Assassination attempts on members of the Awakening movement, some of them former insurgents who switched sides for pay, are rising, as are fears that some of the members are joining Islamic extremists or other insurgent groups. On Saturday an important Awakening leader was arrested on charges, among others, of being a member of the military wing of the outlawed Baath Party, formerly led by Saddam Hussein.

Detainees, some innocent, but many of them former insurgents long held in American military custody, are being set free every day, potentially increasing the insurgency’s numbers. The American-Iraqi security agreement requires the release of all detainees in American custody unless there is sufficient evidence to bring charges in an Iraqi court.

At least one former detainee has already blown himself up in a suicide attack.

Most of the latest attacks, at a time when overall violence is at its lowest level since the beginning of the war in 2003, have singled out Iraqis, but one development affects the Americans. A new weapon has appeared in Iraq: Russian-made RKG-3 grenades, which weigh just five pounds and, attached to parachutes, can be lobbed by a teenager but can penetrate the American military’s latest heavily armored vehicle, the MRAP. The grenades cost as little as $10, according to American military officials, who would not say how often they have killed soldiers.

To some experts, this amounts to ugly, but unavoidable, background noise, the deadly but no longer destabilizing face of violence in Iraq. In this view, there will be attacks, but no longer ones likely to topple Iraq’s government. Military officers, who spoke on the condition of anonymity because they were not authorized to talk to the news media, say they have reduced the number of jihadi militants to under 2,000, from about 3,800.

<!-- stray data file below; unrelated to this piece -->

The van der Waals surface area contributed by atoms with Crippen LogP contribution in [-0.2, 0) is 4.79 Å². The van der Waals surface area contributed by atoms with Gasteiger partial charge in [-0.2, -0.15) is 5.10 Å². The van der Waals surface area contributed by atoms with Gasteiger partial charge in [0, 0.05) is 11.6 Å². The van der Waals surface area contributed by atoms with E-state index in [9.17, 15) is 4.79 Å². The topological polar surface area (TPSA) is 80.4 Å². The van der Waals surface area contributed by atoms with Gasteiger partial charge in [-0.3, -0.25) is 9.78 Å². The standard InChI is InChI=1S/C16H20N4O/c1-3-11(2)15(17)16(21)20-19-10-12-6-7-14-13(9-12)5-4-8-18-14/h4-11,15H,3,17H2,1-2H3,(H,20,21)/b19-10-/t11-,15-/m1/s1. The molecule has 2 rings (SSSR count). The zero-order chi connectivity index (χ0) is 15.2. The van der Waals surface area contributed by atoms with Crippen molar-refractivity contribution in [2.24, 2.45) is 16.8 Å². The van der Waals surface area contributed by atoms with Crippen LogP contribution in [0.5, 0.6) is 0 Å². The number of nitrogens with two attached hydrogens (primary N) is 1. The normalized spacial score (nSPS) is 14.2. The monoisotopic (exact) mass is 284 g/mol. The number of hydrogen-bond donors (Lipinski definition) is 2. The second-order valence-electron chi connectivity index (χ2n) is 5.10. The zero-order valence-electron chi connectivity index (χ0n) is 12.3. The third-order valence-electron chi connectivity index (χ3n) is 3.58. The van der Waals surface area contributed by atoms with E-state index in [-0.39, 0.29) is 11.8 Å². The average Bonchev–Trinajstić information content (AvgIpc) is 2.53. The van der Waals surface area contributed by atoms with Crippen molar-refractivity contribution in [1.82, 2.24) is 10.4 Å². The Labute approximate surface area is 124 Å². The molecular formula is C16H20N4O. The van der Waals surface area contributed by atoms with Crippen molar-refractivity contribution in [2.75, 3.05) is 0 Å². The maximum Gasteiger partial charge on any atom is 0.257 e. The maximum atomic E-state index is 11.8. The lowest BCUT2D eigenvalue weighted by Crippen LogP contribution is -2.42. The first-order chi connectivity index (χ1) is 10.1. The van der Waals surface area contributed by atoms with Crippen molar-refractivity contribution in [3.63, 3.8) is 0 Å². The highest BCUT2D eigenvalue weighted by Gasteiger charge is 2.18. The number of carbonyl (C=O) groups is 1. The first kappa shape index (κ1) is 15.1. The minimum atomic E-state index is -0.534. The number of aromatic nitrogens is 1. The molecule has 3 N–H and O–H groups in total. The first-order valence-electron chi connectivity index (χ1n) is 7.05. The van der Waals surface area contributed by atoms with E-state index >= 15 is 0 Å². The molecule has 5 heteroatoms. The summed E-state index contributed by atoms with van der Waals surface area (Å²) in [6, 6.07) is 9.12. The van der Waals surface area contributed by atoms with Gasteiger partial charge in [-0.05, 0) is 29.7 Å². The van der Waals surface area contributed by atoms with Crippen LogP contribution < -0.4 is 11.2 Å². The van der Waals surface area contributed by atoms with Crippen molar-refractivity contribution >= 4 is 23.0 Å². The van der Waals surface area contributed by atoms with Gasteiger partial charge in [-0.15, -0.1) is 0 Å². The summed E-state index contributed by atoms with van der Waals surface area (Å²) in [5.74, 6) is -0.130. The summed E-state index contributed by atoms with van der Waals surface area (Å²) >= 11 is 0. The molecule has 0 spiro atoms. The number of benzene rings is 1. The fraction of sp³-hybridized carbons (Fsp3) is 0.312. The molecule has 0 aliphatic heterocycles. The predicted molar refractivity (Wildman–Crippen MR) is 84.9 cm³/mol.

“In most places there isn’t an insurgency in Iraq anymore,” said an American military intelligence officer in Washington, who was not authorized to be quoted by name. “What we have now is a terrorism problem, and there is going to be a terrorism problem in Iraq for a long time.”

Other officials, Iraqi and American, are more worried. They observe jihadi and other insurgent groups activating networks of sleeper cells, which are already striking government and civilian targets. Insurgent groups linked to the rule of Mr. Hussein are also reviving.

Among the most powerful now is Nashqabandi, which is believed to have ties to a former Hussein deputy, Izzat Ibrahim al-Douri. The organization, which gets money from Iraqi exiles in Syria, formed an alliance with religious Sunni extremists, according to American and Iraqi military intelligence.

“Al Qaeda and the hard-core Saddamists are the main threats to the national security of Iraq,” said Mowaffak al-Rubaie, Iraq’s national security adviser.

“Nashqabandi is the cradle; they are providing logistical support for Al Qaeda,” he said. “What we are seeing is the resurgence of the hard-core Saddamists, but using Al Qaeda in Iraq as a front and as suicide bombers.”